Flash Fiction: Rena and Ethan

(Rena and Ethan’s story originally appeared as flash fiction on Heather’s Nicotine Dolls fan page, OfficialNicotinesDolls. It has been modified for this blog post.)

Based on this Nicotine Dolls original song

Rena’s plans went from “getting a drink with her sister and listening to live music” to a “cataclysmic trip down memory lane” the moment she looked at the stage. She didn’t believe in fate, but even she found it ironic that the shirt she’d pulled from the back of her drawer to wear was the threadbare Thunderstorms at Daybreak tour tee. 

The tee she’d been wearing when the lead singer—and her former best friend—had told her he loved her the night before her wedding. The wedding she’d canceled two hours later, then cut ties with everyone associated with her ex, the drummer.

“Ah, Rena, you okay?” her sister asked, waving her hand in front of her face.

Rena shook her head, not moving her eyes away from the man who had just walked on stage and sat on a stool. The ice in her drink rattled as her hand shook, the glass frozen halfway to her mouth.

Her sister, Kat, turned around, gasped, then looked back at Rena. “Holy shit. Do you want to leave?”

Rena shook her head no once, despite knowing she should leave and never look back. This was the man who destroyed her future with one kiss. The kiss she thought about every night for past eighteen months.

Ethan was here. In front of her. Only six tables away.

She’d known it wasn’t just cold feet, but her wedding dress had been perfect and the venue was where the last three generations of her family had gotten married. The cake was the best thing she’d ever tasted. And her ex, Danny, was a good guy. Surely she could make it work. She’d be an idiot not to try.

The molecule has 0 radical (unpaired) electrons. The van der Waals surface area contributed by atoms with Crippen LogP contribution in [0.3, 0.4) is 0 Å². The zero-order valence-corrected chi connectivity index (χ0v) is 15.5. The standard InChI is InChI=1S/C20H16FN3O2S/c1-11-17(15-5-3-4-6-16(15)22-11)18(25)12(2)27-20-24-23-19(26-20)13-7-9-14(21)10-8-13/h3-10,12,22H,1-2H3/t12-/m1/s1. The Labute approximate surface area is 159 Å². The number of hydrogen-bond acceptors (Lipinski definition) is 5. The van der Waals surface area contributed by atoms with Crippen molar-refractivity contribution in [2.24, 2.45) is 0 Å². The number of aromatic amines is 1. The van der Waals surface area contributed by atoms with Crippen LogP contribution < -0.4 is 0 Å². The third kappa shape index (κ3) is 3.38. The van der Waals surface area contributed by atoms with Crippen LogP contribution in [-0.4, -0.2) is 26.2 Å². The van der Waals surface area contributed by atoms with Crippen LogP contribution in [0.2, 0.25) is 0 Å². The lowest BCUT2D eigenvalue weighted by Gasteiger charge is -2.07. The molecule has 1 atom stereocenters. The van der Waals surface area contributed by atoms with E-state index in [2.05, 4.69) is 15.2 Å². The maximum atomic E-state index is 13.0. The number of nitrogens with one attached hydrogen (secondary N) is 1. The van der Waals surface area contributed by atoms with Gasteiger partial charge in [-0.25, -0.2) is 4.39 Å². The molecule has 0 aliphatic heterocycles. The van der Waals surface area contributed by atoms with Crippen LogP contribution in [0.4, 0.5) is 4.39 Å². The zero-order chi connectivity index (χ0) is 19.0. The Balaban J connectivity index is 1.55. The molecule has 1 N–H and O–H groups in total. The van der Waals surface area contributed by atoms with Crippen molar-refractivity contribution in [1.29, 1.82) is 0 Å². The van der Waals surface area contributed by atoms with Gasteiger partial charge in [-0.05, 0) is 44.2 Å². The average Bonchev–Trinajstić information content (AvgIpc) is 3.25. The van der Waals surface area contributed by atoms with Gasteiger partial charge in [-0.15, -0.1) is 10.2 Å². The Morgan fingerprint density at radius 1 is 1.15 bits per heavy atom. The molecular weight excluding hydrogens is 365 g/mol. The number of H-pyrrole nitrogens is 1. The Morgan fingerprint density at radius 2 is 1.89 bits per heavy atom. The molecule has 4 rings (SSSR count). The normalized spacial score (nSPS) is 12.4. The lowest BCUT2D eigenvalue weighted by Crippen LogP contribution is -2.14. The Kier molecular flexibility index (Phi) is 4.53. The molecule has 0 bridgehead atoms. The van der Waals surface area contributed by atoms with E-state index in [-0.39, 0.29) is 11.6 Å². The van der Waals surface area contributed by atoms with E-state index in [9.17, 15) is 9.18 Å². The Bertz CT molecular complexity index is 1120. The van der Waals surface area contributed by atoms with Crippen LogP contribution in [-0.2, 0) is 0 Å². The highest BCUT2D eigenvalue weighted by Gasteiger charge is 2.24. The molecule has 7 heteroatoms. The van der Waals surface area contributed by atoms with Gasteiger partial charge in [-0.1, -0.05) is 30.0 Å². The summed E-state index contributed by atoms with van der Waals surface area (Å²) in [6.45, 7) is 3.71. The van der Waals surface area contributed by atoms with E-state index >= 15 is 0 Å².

But when Ethan had shown up at her apartment looking pale and disheveled, and admitted he didn’t know how to watch her marry someone else, she didn’t try to calm him down or tell him they’d figure it out. She didn’t offer encouragement or advice. Instead, she’d left all rational thought, her plan for her future, and her perfect-on-paper relationship behind and pressed her lips to his.

He hadn’t pushed her away or apologized profusely, but instead wrapped his arms around her and pressed her back against the wall, a moan escaping from his throat. He kissed her like she was air, necessary and irreplaceable. 

Danny’s kisses had been sweet and tender, affectionate and playful. Ethan’s threatened to tear her apart at the seams, her heart pounding so hard that she swore it cracked her ribs. It would’ve explained the aching in her chest. Her skin grew so hot, she was melting from the inside out. Everywhere his hands moved, she felt branded.

A door had slammed down the hall and he’d jumped back. With a whispered “I’m sorry” he’d turned and left. She’d stood in that hall for half an hour, fingers pressed against her lips as if trying to simultaneously keep and erase the memory of his mouth.